This resource is designed as a quick reference or revision guide. It has not been endorsed by any exam boards. If you spot any mistakes, please let me know and I'll fix them asap.
This website aims to give a quick reference for VB.NET, Python, C# and pseudocode and is aimed primarily at teachers & students working towards a GCSE in Computer Science
VB.NET, Python and C# are programming languages designed to be understood and followed by computers. Pseudocode is not a programming language: it's written to be understood by humans so that they can turn it into any programming language.
Each exam board has published a document saying how they'll write pseudocode in their exams. The whole idea of syntax (a set of rules) for pseudocode is silly - it's not designed to be a programming language that is run by a computer. With this in mind, all exam boards state that you don't have to follow the syntax for 'their' version of pseudocode when you write out your own algorithms, but you should be able to understand their version of pseudocode when reading an algorithm in an exam.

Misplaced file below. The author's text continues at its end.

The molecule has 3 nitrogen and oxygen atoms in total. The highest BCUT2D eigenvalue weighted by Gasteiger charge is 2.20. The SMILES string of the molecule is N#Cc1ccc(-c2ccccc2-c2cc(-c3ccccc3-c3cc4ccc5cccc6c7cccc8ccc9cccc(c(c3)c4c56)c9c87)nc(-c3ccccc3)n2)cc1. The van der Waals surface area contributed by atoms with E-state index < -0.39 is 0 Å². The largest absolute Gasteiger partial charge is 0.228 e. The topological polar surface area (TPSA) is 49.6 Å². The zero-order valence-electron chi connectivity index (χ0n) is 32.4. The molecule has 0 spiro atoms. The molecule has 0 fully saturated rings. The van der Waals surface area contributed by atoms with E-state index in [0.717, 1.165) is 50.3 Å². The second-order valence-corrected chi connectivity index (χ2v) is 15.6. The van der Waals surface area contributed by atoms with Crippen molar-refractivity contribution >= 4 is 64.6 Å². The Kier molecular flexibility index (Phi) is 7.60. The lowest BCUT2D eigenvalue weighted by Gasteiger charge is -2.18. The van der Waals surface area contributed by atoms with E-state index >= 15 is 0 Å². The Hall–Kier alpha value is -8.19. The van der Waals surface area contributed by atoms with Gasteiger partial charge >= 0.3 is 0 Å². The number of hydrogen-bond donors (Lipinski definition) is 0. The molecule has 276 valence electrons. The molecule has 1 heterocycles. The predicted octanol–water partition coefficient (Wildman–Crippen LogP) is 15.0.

Each skill has example code in VB.NET, Python, C# and Pseudocode for Edexcel, Eduqas and OCR GCSE.
If you know what you're looking for, use the search bar above the categories list.
Computers can't think for themselves - they can only follow instructions., so getting them to choose a number that is truely random is not easy. Thankfully, most programming languages have a function that will choose a number for you that appears to be chosen at random.
This example generates a random integer between 0 and 10 and saves it into a variable called r